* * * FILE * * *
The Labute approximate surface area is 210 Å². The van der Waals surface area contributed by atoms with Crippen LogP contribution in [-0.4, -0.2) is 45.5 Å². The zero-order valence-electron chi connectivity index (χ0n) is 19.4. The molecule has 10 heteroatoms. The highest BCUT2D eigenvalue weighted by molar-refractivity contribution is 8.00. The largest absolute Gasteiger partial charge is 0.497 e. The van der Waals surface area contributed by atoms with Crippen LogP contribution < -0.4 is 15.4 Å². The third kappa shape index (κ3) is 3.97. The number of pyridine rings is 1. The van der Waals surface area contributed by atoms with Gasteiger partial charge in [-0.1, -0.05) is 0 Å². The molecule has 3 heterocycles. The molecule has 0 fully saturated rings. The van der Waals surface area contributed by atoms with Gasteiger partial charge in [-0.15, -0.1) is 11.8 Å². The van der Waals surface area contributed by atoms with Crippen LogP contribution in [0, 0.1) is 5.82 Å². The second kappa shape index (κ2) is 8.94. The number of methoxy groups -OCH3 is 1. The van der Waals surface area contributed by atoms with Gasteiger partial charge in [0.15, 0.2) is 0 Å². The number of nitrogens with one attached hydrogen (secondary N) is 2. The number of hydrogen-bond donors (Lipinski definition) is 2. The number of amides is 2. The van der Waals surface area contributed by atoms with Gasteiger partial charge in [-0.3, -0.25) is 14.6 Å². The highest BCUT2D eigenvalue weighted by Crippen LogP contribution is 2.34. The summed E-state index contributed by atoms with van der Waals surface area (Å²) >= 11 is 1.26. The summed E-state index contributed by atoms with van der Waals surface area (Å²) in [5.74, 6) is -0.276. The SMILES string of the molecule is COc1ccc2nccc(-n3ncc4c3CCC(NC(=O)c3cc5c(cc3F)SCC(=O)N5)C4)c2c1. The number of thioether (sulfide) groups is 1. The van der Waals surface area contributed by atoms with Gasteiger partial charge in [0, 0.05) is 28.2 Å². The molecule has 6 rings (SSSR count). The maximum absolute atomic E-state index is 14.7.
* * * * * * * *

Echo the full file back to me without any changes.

The Labute approximate surface area is 210 Å². The van der Waals surface area contributed by atoms with Crippen LogP contribution in [-0.4, -0.2) is 45.5 Å². The zero-order valence-electron chi connectivity index (χ0n) is 19.4. The molecule has 10 heteroatoms. The highest BCUT2D eigenvalue weighted by molar-refractivity contribution is 8.00. The largest absolute Gasteiger partial charge is 0.497 e. The van der Waals surface area contributed by atoms with Crippen LogP contribution < -0.4 is 15.4 Å². The third kappa shape index (κ3) is 3.97. The number of pyridine rings is 1. The van der Waals surface area contributed by atoms with Gasteiger partial charge in [-0.1, -0.05) is 0 Å². The molecule has 3 heterocycles. The molecule has 0 fully saturated rings. The van der Waals surface area contributed by atoms with Gasteiger partial charge in [-0.15, -0.1) is 11.8 Å². The van der Waals surface area contributed by atoms with Crippen LogP contribution in [0, 0.1) is 5.82 Å². The second kappa shape index (κ2) is 8.94. The number of methoxy groups -OCH3 is 1. The van der Waals surface area contributed by atoms with Gasteiger partial charge in [0.15, 0.2) is 0 Å². The number of nitrogens with one attached hydrogen (secondary N) is 2. The number of hydrogen-bond donors (Lipinski definition) is 2. The number of amides is 2. The van der Waals surface area contributed by atoms with Gasteiger partial charge in [-0.3, -0.25) is 14.6 Å². The highest BCUT2D eigenvalue weighted by Crippen LogP contribution is 2.34. The summed E-state index contributed by atoms with van der Waals surface area (Å²) >= 11 is 1.26. The summed E-state index contributed by atoms with van der Waals surface area (Å²) in [5.74, 6) is -0.276. The SMILES string of the molecule is COc1ccc2nccc(-n3ncc4c3CCC(NC(=O)c3cc5c(cc3F)SCC(=O)N5)C4)c2c1. The number of thioether (sulfide) groups is 1. The van der Waals surface area contributed by atoms with Gasteiger partial charge in [0, 0.05) is 28.2 Å². The molecule has 6 rings (SSSR count). The maximum absolute atomic E-state index is 14.7.